So if you’re trying to keep your home, but you don’t meet the equity requirement, you may, in essence, trade other assets for the equity in your home. If you can’t do this, unfortunately, you may lose your house in the bankruptcy proceedings. Chapter 7 is the most common type of bankruptcy proceeding.

For example, if the exemption amount for a house in a state is $100,000 and you have $50,000 equity in your house, your house would not be taken. With enough income, you will be able to work out a payment plan. But if you have $125,000 in home equity, your house could be sold at auction to pay part of your debt.

Chapter 13 Bankruptcy

Chapter 13 bankruptcy proceedings are complicated, but if your goal is to save your house, and if you have that extra equity in your house that puts you beyond the equity exemption, this is the best way to go. In a Chapter 13 bankruptcy, bankruptcy and house ownership are not mutually exclusive. You are likely to keep your home, as long as you don’t have large, non-exempt equity. You’ll be making monthly payments to a trustee over three-to-five years. If your home equity is higher than the exemption amount in your state, you’ll have to pay for any of this equity you keep, in addition to paying the other fees you owe the trustee. You may be able to do this by selling off your other assets.

If you’ve missed payments and take this route to bankruptcy, you can try to work out a repayment schedule with your creditors, which include your past due payments. To do this, you must have the income or be in a position to make your mortgage payments on time throughout the process.

Although this may be hard, if you can make all your regular monthly mortgage payments and your Chapter 13 payments, you will be current on your mortgage at the end of your repayment plan. When filing Chapter 13 bankruptcy, you probably should get the advice of an attorney. Check and see if you qualify for legal assistance from your local government or a nonprofit, which will help you as you seek to save your home.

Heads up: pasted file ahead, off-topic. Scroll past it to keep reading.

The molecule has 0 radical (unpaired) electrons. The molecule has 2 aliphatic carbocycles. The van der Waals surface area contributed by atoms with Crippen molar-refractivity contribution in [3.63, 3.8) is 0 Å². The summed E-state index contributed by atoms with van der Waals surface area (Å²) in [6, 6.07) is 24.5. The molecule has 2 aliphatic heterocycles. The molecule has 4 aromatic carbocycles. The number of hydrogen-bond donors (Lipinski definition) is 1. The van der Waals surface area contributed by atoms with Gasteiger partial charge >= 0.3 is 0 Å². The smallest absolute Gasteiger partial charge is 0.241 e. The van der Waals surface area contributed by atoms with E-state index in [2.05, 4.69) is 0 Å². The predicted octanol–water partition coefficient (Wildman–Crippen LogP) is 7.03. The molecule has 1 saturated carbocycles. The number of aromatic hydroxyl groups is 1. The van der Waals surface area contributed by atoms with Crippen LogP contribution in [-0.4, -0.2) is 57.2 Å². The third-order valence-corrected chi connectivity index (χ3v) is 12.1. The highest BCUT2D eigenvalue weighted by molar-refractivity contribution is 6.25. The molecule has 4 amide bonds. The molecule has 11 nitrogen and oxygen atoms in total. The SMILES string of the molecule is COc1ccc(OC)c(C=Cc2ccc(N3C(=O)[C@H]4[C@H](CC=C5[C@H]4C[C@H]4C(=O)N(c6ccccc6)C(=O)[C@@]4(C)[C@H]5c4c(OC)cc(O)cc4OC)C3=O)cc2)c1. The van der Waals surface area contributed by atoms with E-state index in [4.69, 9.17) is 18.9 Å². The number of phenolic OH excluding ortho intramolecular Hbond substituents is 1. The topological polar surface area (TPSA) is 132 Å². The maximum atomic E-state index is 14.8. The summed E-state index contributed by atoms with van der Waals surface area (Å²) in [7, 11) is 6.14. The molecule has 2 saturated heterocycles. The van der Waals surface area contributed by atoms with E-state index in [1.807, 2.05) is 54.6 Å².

Make Your Payments

If you are determined to keep your house, then you must make your payments. When you bought your house and signed your mortgage loan papers, you promised to use your house as collateral in a security agreement. This agreement allows the bank to sell your house at auction as a foreclosure if you renege on your payments. If you can make your payments and emerge from bankruptcy with your house, it's prudent to wait for up to 10 years, until your credit report is free of your bankruptcy declaration, before seeking a new mortgage.

Can You Afford Your Mortgage?

When you emerge from bankruptcy, you should carefully consider whether you can afford the mortgage payments on your house. If the mortgage payments are more than your income can sustain long-term, you don’t want to risk a foreclosure. However, best case scenario, if you have freed yourself from other debts that led to the bankruptcy, you may be able to afford your mortgage.

On the other hand, if you cannot comfortably afford the mortgage payments, you may be able to work something out with the lender. The lender may be willing to consider a short sale or may be willing to work with you to restructure your payments. If you can sell the house, you may want to consider renting for a while if you are unable to qualify for another mortgage. You will have time to rebuild your finances and your credit rating if you can live within your means.